I guess I should have known better than to expect anything from writer/director Andrew Curtis and executive producer Milk; they’re in too deep with the Private aesthetic. Still, I didn’t expect a film so confusing and dramatically inert that I could only say, “What?” when it faded to black. That’s the bottom line: SEXth Element has a story that makes no sense. Apparently, Curtis and Milk assume the effects will dazzle us into believing we’ve watched a Star Wars-like epic. This plunges even lower into the depths of badness than Star Whores: The Phantom Anus.

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Who Is Doris Payne?

Author: Eunetta T. Boone

Genre: Biograhy/Drama/Crime

Storyline: 4

Dialogue: 5

Characterization: 6

Writer’s Potential: 4

Jump to: [Synopsis] [Comments]

Recommendation?

Pass

Logline:

A chronicle of Doris Payne, who spent her life as a jewel thief.


Synopsis:

2005. A WOMAN, obscured from the security cameras monitoring her, steals jewels from a department store. In a Las Vegas hotel room, it turns out the thief is 74-year-old DORIS PAYNE, who watches James Frey on Oprah. Doris goes to steal from a Nieman Marcus, contemplating in voiceover how she got here.

West Virginia, 1943. Doris, 13, plays dress-up with her sister, LOUISE. Their mother, CLEMENTINE, tells them to go to a local store and put money into her account there. Doris notices the shopkeep, MR. BENJAMIN, is distracted with a customer trying on zoot suits. She begs Mr. Benjamin to let her try on a watch, even though she notices the $20 price tag. Mr. Benjamin reluctantly allows her to try it on, then tells her if she wants it, it’ll cost $50. While he’s distracted, Doris steals the watch.

At home, Doris works on a school project. Clementine tries to pull her away to clean, but Doris’s father, DAVID, argues to let Doris keep working. They get into a physical altercation, which prompts Doris’s brothers and sisters to all leap into the fray. In voiceover, Doris explains this is what attracted her to chaos.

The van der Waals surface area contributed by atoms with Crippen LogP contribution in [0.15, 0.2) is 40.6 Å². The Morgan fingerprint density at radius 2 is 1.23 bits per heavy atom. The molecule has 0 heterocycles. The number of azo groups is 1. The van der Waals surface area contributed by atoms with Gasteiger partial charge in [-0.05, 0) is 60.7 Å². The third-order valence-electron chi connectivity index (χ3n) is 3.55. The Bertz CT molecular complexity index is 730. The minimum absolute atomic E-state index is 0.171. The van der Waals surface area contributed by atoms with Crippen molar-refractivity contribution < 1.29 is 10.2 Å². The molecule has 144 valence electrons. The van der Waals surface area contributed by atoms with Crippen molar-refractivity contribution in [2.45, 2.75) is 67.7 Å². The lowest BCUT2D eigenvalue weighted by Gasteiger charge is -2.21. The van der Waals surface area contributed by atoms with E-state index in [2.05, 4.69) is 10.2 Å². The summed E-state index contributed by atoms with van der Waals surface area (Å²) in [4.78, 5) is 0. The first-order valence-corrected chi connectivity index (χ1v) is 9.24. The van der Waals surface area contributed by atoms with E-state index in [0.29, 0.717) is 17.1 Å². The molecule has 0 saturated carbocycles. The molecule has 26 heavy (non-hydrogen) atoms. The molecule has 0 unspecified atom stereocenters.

Doris is now older. She, Louise, and a few friends go to a sleazy juke joint. Doris attracts GEORGE VADEN, and they go out to Doris’s car. They have a make-out/heavy-petting session with Louise and their friends complaining from the backseat.

1950. Doris and George are married now, with two kids—RONALD, 5, and newborn GLENN. George collects rent at whorehouses. He’s a gambler, a drinker, a smoker, and a horn-dog. When he gets drunk, he tends to lash out at her verbally. At a baby shower for a friend, Doris learns a man named JAMES isrunning a money-order scam out of the back bedroom. After he explains the scam, she asks to get in on it, so she can sock some money away to get herself and the kids away from George. George overhears this.

1952. Doris is in prison for passing bad money orders. In voiceover, she complains that she spent three years in prison, and George refused to bring any of her kids. Clementine brings Ronald on occasion. George is now shacking up with a woman named MARY, who’s helping out with the kids.

1954. Doris is out of prison, living with Clementine and her new husband, RICHARD. She works as a nurse at a retirement home with ADA LURCH, an attractive Jewish girl. Ada invites Doris to the Club Caprece, a club for African-Americans run by white, Jewish HAROLD “BABE” BROMFELD. When Doris and Ada arrive, they find Babe breaking up a fight between DEXY McCOY and another man, over MAVIS JOHNSON, a cute waitress. Doris admires Babe’s intellect and his lack of pretension about associating with African-Americans. At the nursing home, Doris is sent to a more extreme section of the home, where she has to deal with rotting bedsores and teeth. Horrified, Doris runs from the home. She recalls stealing the watch from Mr. Benjamin’s store and decides she will do anything to make enough money to get her kids back.

1959. In Pittsburgh, Doris is dressed as a nice. She bewilders a jewelry store clerk until she is able to steal ssome of the merchandise. Outside the store, Doris runs. In voiceover, Doris explains that she realized she needed a partner. She trusted Ada, so she asked her.

Ada hooks Doris up with Babe, a well-known entrepreneur with connections to the Jewish jewel market. Doris isn’t sure. Ada forces Doris to dance with Babe, and at closing time, she makes her pitch to him: she’ll get the diamonds if he can sell them. Babe is dubious, but when Doris shows him the merchandise, he agrees to consider it.